Those skills combine with an intelligence that allows her to read plays, like the one on Saturday. Or like the plays in the postseason where she’s found opportunities to go beyond her base role and, on multiple occasions, find her way onto the scoresheet. At times, it’s the type of daring that leaves opportunities for opponents, but at its peak – a peak that has tended to surface in the postseason – Sonnett is the factor that raises Portland’s defense to a dominant level.


If Sonnett fuels the defense’s peak, Menges constructs its floor, one that is much higher than most defenses in the league. Even this year, when the team has gone through periods of permitting random goals (periods that have often coincided with Menges’ absences), Portland’s healthy back line is still playing at a near-elite level.

That, in large part, comes down to plays like this, sublime in their simplicity but crucial in their execution:

This looks like the simplest play in the world, as if the defender passed it right to Emily Menges, and all she had to do was not screw up. But early on in this sequence, Menges sees the play is developing to try and hit Hatch (the Spirit forward) in the channel between her and left back Midge Purce. She doesn't stay close to Hatch. She doesn't let herself be pulled out of position. She plays the ball. She watches the midfielder, who is trying to play Hatch in. She defends the play, not the movement, and not only that. When her awareness pays off and the ball is passed right to her, she doesn't clear it high or into touch. She makes the simple play; the right play; the play she does so often, and with so little drama, that she doesn't get noticed. Menges not only stops this attack, she retains possession for the Thorns.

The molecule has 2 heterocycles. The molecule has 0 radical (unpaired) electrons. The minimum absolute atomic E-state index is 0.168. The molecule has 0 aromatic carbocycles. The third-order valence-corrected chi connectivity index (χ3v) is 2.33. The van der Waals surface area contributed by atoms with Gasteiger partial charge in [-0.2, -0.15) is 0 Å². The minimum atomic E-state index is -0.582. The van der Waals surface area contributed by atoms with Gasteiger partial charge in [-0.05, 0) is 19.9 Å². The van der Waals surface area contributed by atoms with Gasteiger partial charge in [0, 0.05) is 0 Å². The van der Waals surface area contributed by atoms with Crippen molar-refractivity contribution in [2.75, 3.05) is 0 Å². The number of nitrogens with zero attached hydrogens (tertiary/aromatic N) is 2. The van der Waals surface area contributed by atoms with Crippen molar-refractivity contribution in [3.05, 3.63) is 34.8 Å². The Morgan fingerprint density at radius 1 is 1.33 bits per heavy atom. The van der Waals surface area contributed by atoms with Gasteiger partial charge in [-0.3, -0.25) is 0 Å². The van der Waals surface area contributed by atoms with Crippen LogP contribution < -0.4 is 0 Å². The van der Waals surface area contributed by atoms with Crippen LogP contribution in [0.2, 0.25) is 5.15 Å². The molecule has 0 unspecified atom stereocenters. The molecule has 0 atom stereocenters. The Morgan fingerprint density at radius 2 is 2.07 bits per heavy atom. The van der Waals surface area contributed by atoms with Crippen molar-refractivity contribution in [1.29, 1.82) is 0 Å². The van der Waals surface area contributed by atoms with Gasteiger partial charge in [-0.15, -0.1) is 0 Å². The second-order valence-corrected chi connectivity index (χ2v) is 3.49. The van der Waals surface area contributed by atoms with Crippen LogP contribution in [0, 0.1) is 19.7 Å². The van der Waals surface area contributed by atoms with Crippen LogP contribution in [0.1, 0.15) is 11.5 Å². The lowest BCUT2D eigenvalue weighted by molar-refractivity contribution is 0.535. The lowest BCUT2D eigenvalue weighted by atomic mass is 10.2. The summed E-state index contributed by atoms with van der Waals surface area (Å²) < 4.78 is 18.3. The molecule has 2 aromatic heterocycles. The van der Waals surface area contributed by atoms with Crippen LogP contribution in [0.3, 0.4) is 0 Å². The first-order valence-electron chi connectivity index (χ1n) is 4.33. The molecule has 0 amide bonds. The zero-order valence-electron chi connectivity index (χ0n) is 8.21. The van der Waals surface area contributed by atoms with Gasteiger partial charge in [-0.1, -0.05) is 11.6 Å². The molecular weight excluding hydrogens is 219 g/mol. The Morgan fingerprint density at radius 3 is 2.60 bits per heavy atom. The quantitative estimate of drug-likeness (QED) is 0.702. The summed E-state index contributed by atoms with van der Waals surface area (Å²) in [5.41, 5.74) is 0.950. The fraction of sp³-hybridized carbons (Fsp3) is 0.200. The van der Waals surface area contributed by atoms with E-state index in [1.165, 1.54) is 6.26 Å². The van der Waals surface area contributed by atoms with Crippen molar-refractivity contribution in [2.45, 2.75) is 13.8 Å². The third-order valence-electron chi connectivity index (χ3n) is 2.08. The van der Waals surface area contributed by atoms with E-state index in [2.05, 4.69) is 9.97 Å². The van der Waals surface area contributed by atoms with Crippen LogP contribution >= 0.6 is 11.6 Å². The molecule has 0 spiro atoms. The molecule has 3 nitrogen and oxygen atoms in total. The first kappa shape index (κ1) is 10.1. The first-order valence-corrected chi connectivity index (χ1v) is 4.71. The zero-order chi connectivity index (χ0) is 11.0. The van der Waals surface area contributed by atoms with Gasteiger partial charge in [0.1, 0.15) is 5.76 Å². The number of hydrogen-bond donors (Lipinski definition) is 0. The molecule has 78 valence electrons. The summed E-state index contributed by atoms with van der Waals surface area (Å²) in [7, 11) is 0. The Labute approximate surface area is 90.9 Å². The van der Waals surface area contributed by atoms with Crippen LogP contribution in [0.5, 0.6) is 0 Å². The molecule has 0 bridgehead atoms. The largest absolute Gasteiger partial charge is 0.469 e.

These two GIFs, above, tell a lot about the difference between Menges and Sonnett. Menges is not a slide tackler. She’s not an explode, recover, and roll the dice player. Perhaps she only stays with Hatch, keeping her from playing a ball across. But the steadiness with which she goes about her game makes her the player who, when matched one-on-one with a Mallory Pugh, you absolutely know will prevent the worst-case scenario.